Surrounding Greenness and Biological Aging Based on DNA Methylation: A Twin and Family Study in Australia.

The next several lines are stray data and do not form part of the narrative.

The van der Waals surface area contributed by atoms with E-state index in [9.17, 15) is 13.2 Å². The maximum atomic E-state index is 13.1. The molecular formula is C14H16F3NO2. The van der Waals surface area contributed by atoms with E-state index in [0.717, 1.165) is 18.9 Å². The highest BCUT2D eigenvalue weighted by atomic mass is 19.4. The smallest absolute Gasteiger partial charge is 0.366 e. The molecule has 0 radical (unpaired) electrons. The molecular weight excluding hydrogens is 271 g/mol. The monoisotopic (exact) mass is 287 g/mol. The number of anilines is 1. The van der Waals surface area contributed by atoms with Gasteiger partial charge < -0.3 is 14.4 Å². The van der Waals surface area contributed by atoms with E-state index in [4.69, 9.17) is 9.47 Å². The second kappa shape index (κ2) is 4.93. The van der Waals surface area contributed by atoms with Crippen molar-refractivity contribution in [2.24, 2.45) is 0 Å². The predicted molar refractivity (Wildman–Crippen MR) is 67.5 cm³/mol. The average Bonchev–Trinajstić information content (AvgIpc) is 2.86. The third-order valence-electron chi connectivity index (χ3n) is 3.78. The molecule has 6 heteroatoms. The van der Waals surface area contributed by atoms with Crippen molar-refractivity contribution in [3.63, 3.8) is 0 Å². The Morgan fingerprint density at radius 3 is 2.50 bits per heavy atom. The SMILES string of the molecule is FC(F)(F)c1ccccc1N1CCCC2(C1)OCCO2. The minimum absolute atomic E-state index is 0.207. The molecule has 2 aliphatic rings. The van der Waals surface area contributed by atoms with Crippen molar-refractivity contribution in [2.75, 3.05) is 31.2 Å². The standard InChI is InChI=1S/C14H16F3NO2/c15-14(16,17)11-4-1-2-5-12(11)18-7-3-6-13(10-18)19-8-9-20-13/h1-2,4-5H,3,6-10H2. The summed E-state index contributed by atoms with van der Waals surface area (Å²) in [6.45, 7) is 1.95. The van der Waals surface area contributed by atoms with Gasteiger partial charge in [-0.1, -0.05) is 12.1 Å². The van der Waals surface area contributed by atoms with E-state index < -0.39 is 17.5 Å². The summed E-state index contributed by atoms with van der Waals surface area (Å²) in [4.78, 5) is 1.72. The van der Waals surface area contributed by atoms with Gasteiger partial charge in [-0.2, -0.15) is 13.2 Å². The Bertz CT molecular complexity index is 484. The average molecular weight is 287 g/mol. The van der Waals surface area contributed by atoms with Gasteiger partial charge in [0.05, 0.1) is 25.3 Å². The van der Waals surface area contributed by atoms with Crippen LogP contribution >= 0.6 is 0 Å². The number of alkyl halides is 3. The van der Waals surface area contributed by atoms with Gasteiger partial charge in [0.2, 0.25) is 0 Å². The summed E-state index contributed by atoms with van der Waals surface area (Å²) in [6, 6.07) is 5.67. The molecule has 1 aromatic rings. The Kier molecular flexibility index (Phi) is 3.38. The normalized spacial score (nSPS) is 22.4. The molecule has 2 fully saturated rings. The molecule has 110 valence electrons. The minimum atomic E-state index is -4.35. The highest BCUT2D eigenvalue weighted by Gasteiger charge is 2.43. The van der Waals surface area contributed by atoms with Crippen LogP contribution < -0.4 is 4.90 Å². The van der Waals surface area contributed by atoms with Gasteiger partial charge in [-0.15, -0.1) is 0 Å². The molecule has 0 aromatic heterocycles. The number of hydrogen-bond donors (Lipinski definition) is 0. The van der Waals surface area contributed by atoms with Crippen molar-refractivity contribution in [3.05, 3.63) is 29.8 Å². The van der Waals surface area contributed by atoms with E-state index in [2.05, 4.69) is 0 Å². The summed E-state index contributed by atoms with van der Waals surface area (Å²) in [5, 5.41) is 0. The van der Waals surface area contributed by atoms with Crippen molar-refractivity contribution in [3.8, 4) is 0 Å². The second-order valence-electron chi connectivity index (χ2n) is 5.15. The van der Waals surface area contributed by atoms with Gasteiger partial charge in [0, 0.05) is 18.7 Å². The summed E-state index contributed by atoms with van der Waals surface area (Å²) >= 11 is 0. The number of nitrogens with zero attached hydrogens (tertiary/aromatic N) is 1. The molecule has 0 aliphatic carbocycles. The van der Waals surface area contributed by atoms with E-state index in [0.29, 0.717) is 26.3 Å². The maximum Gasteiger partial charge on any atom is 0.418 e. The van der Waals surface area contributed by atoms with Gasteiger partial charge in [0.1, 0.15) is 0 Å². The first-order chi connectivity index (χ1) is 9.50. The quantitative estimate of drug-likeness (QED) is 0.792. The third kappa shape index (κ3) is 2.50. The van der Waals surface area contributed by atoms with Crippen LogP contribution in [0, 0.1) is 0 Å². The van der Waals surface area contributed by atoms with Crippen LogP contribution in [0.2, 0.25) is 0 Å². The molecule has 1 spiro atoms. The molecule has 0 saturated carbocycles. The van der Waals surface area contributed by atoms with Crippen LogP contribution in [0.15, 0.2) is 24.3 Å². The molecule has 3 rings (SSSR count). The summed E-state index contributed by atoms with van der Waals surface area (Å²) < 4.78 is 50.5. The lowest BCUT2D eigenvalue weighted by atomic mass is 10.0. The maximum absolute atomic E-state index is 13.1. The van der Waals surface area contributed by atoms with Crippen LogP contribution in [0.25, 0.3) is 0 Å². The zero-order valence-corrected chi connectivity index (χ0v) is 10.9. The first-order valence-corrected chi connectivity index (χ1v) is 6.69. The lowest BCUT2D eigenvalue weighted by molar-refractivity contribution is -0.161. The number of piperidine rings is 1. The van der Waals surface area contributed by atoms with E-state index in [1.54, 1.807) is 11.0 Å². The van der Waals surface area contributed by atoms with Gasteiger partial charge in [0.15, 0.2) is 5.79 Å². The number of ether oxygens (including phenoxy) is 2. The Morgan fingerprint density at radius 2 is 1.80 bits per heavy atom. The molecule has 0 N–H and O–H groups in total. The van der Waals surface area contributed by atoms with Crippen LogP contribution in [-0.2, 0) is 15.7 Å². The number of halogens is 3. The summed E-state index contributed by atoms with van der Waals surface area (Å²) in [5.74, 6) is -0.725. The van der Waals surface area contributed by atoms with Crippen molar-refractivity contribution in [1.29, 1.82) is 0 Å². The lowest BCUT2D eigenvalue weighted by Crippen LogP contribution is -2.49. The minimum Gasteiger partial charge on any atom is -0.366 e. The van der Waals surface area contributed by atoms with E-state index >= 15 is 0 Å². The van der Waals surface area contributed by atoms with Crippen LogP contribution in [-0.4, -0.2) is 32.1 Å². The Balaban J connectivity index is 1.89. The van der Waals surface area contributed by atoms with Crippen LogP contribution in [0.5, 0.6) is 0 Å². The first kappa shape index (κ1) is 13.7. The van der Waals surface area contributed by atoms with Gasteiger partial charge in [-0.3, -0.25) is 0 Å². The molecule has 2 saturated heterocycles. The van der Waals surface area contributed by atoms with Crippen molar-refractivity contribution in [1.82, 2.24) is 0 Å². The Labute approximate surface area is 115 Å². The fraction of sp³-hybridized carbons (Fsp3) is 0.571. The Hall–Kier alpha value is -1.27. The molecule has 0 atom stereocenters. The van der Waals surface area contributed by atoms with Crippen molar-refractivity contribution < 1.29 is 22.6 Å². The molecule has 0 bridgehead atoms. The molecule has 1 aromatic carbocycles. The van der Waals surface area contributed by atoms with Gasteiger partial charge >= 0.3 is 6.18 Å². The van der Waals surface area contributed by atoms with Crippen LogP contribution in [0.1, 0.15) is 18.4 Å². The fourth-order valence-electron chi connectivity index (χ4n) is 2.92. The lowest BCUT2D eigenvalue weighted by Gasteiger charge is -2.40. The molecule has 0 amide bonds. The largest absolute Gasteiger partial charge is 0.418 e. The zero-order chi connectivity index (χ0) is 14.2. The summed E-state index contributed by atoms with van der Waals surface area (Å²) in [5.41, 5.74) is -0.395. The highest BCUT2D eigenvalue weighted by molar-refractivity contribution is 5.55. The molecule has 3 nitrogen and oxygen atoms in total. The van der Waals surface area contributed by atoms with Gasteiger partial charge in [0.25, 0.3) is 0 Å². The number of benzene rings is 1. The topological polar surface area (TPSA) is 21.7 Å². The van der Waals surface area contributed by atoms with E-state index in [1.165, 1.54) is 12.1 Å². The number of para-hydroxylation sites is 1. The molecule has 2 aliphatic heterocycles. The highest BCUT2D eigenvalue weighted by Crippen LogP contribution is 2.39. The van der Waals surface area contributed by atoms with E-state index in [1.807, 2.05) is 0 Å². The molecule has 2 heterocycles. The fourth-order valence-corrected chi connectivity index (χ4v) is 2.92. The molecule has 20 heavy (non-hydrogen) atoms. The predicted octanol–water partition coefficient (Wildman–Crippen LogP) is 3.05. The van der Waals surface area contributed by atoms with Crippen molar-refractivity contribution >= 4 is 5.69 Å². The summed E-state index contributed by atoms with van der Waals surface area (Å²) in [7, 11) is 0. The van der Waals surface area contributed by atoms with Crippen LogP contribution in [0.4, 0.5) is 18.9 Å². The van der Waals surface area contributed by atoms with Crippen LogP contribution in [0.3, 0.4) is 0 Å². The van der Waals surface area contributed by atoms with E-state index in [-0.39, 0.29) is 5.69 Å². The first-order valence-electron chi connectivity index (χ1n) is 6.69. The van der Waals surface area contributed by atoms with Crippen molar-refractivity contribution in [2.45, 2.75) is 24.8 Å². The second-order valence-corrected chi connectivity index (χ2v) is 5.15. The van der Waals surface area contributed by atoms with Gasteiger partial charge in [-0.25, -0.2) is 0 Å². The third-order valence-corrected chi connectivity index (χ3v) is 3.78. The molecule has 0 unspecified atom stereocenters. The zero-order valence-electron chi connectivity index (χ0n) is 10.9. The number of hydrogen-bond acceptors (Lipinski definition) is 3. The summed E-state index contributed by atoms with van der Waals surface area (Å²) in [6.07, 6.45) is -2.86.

BACKGROUND: High surrounding greenness has many health benefits and might contribute to slower biological aging. However, very few studies have evaluated this from the perspective of epigenetics. OBJECTIVES: We aimed to evaluate the association between surrounding greenness and biological aging based on DNA methylation. METHODS: We derived Horvath's DNA methylation age (DNAmAge), Hannum's DNAmAge, PhenoAge, and GrimAge based on DNA methylation measured in peripheral blood samples from 479 Australian women in 130 families. Measures of DNAmAge acceleration (DNAmAgeAC) were derived from the residuals after regressing each DNAmAge metric on chronological age. Greenness was represented by satellite-derived Normalized Difference Vegetation Index (NDVI) and Enhanced Vegetation Index (EVI) metrics within 300-, 500-, 1,000-, and 2,000-m buffers surrounding participant addresses. Greenness-DNAmAgeAC associations were estimated using a within-sibship design fitted by linear mixed effect models, adjusting for familial clustering and important covariates. RESULTS: Greenness metrics were associated with significantly lower DNAmAgeAC based on GrimAge acceleration, suggesting slower biological aging with higher greenness based on both NDVI and EVI in 300-2,000m buffer areas. For example, each interquartile range increase in NDVI within 1,000m was associated with a 0.59 (95% CI: 0.18, 1.01)-year decrease in GrimAge acceleration. Greenness was also inversely associated with three of the eight components of GrimAge, specifically, DNA methylation-based surrogates of serum cystatin-C, serum growth differentiation factor 15, and smoking pack years. Associations between greenness and biological aging measured by Horvath's and Hannum's DNAmAgeAC were less consistent, and depended on neighborhood socioeconomic status. No significant associations were estimated for PhenoAge acceleration. DISCUSSION: Higher surrounding greenness was associated with slower biological aging, as indicated by GrimAge age acceleration, in Australian women. Associations were also evident for three individual components of GrimAge, but were inconsistent for other measures of biological aging. Additional studies are needed to confirm our results. https://doi.org/10.1289/EHP8793.